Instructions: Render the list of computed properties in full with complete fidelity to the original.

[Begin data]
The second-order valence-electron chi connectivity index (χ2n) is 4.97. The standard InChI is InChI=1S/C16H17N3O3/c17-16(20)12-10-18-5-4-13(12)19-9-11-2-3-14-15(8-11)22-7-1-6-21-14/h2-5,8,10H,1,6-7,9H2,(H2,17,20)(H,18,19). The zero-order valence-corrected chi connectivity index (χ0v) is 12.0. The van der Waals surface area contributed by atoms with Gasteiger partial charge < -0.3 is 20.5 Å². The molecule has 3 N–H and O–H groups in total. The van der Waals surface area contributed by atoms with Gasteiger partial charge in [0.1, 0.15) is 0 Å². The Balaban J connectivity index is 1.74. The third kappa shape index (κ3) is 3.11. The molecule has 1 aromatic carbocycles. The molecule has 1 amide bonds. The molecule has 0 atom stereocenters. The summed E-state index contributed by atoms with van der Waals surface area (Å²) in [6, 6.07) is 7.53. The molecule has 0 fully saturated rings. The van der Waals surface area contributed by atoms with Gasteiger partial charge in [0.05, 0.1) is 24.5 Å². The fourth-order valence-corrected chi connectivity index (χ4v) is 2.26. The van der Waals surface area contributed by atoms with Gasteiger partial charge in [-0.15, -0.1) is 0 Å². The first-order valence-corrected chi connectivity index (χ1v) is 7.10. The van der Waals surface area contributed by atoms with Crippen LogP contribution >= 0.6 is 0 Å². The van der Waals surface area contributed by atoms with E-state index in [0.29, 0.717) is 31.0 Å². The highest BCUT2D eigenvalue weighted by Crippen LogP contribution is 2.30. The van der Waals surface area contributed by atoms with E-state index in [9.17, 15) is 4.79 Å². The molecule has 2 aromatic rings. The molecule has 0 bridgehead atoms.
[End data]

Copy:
The second-order valence-electron chi connectivity index (χ2n) is 4.97. The standard InChI is InChI=1S/C16H17N3O3/c17-16(20)12-10-18-5-4-13(12)19-9-11-2-3-14-15(8-11)22-7-1-6-21-14/h2-5,8,10H,1,6-7,9H2,(H2,17,20)(H,18,19). The zero-order valence-corrected chi connectivity index (χ0v) is 12.0. The van der Waals surface area contributed by atoms with Gasteiger partial charge < -0.3 is 20.5 Å². The molecule has 3 N–H and O–H groups in total. The van der Waals surface area contributed by atoms with Gasteiger partial charge in [0.1, 0.15) is 0 Å². The Balaban J connectivity index is 1.74. The third kappa shape index (κ3) is 3.11. The molecule has 1 aromatic carbocycles. The molecule has 1 amide bonds. The molecule has 0 atom stereocenters. The summed E-state index contributed by atoms with van der Waals surface area (Å²) in [6, 6.07) is 7.53. The molecule has 0 fully saturated rings. The van der Waals surface area contributed by atoms with Gasteiger partial charge in [0.05, 0.1) is 24.5 Å². The fourth-order valence-corrected chi connectivity index (χ4v) is 2.26. The van der Waals surface area contributed by atoms with Gasteiger partial charge in [-0.15, -0.1) is 0 Å². The first-order valence-corrected chi connectivity index (χ1v) is 7.10. The van der Waals surface area contributed by atoms with Crippen LogP contribution >= 0.6 is 0 Å². The van der Waals surface area contributed by atoms with E-state index in [0.29, 0.717) is 31.0 Å². The highest BCUT2D eigenvalue weighted by Crippen LogP contribution is 2.30. The van der Waals surface area contributed by atoms with E-state index in [9.17, 15) is 4.79 Å². The molecule has 2 aromatic rings. The molecule has 0 bridgehead atoms.